Change the Number of Levels to 4 and repeat. Adjusting goes on—as we're adding a brighter shade to the skin, we're also darkening the shirt to create three various values: one for shirt, one for hair, and one for skin.
You may have an important question now: "How do I know which values
to use for colors that I haven't painted yet?" When we are not certain how it is all going to look after adding the final "color" layer, we tend to rush with the grayscale—because we want to see what we're painting as soon as possible! Then we add that last, magic layer and... something doesn't work.
The answer is simple: it's not colors that matter in the picture—it's their value. You can plan the craziest color scheme, and it will work just right if you used proper values in the first place. And what are "proper values?" The ones that work well together already in grayscale!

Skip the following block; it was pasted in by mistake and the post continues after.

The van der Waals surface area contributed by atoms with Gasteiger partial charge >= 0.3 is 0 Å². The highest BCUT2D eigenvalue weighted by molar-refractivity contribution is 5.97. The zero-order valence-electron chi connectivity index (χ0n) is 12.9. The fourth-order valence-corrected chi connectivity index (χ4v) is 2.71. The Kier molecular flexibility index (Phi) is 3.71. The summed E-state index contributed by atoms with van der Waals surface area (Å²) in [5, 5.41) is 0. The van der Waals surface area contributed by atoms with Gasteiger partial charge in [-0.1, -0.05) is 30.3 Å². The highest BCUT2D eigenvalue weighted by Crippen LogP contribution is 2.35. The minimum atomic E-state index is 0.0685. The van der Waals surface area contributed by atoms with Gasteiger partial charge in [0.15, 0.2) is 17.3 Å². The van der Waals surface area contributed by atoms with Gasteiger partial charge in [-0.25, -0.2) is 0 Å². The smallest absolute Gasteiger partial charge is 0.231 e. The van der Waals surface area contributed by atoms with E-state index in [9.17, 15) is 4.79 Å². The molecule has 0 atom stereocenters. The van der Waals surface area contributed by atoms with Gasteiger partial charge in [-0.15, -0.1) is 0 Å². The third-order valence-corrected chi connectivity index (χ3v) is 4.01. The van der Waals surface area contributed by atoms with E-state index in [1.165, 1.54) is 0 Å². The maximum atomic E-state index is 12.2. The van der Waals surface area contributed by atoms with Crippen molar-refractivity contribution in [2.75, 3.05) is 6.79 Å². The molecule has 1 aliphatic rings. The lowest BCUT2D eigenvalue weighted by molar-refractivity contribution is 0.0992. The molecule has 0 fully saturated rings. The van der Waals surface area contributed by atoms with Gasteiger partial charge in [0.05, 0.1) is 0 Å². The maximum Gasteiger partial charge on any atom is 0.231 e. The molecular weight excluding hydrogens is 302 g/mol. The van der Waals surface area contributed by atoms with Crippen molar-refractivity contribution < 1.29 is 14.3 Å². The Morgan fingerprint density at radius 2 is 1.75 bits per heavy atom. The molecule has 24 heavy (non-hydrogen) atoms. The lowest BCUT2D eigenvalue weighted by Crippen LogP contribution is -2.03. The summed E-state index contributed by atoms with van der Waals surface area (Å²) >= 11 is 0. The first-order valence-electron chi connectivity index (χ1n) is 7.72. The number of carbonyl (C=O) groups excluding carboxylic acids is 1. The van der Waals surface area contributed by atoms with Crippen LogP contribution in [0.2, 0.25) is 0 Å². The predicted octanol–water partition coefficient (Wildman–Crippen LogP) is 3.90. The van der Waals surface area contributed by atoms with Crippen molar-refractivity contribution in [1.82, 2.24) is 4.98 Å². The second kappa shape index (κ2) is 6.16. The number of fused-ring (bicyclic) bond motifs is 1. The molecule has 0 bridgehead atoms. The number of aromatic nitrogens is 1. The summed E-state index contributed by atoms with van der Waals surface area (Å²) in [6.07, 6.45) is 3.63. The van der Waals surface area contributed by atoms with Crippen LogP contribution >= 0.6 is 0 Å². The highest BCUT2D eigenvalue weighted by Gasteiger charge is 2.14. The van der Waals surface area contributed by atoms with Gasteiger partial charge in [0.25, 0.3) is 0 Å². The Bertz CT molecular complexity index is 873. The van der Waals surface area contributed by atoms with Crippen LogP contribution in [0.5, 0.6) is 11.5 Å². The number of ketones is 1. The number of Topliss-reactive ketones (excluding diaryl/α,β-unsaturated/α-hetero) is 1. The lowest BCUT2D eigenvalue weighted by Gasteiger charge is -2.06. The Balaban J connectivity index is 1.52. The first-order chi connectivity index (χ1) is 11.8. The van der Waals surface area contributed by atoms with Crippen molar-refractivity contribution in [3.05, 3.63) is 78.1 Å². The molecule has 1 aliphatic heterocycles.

When working in grayscale, don't rush to see how your picture will look in color. If it doesn't look good in grayscale, colors will not help at all! If you want to trick your mind, imagine that there will be no color layer, that grayscale is your final goal, and paint with values only until they look great on their own. Make the colors optional!
Change the Number of Levels to 5. We should now have enough details to hide the line art. Change the Opacity to 20% in both files, and this time create a New Layer above it in the study. We're going to paint over it until it disappears, or at least can be safely discarded.
Notice that the filter sometimes loses the details that were there before.That's why at one point it's better to go straight for the maximal number of Levels and just finish the details. Line art should be redundant here!
When you feel all the details are defined, remove the filter from the original image. Use your favorite blending technique to get rid of sharp edges (I've used the Mixer Brush Tool here). Doesn't it look much better than the traced line art now?